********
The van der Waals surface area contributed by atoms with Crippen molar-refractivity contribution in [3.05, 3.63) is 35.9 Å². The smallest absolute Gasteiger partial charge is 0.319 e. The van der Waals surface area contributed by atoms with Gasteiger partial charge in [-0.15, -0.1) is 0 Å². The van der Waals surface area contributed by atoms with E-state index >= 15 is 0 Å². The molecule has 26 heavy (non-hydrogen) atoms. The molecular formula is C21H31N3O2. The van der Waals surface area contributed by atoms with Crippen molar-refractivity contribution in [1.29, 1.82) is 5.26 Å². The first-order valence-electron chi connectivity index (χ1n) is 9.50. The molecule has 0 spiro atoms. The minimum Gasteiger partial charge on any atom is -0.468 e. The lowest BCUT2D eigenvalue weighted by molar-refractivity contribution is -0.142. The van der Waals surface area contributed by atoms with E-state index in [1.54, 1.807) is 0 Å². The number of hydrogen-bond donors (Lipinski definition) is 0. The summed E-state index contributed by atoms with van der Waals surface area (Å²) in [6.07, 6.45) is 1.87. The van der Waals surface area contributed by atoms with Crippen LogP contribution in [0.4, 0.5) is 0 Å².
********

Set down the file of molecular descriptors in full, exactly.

The van der Waals surface area contributed by atoms with Crippen molar-refractivity contribution in [3.05, 3.63) is 35.9 Å². The smallest absolute Gasteiger partial charge is 0.319 e. The van der Waals surface area contributed by atoms with Gasteiger partial charge in [-0.15, -0.1) is 0 Å². The van der Waals surface area contributed by atoms with E-state index >= 15 is 0 Å². The molecule has 26 heavy (non-hydrogen) atoms. The molecular formula is C21H31N3O2. The van der Waals surface area contributed by atoms with Crippen molar-refractivity contribution in [1.29, 1.82) is 5.26 Å². The first-order valence-electron chi connectivity index (χ1n) is 9.50. The molecule has 0 spiro atoms. The minimum Gasteiger partial charge on any atom is -0.468 e. The lowest BCUT2D eigenvalue weighted by molar-refractivity contribution is -0.142. The van der Waals surface area contributed by atoms with E-state index in [1.54, 1.807) is 0 Å². The number of hydrogen-bond donors (Lipinski definition) is 0. The summed E-state index contributed by atoms with van der Waals surface area (Å²) in [6.07, 6.45) is 1.87. The van der Waals surface area contributed by atoms with Crippen LogP contribution in [0.4, 0.5) is 0 Å².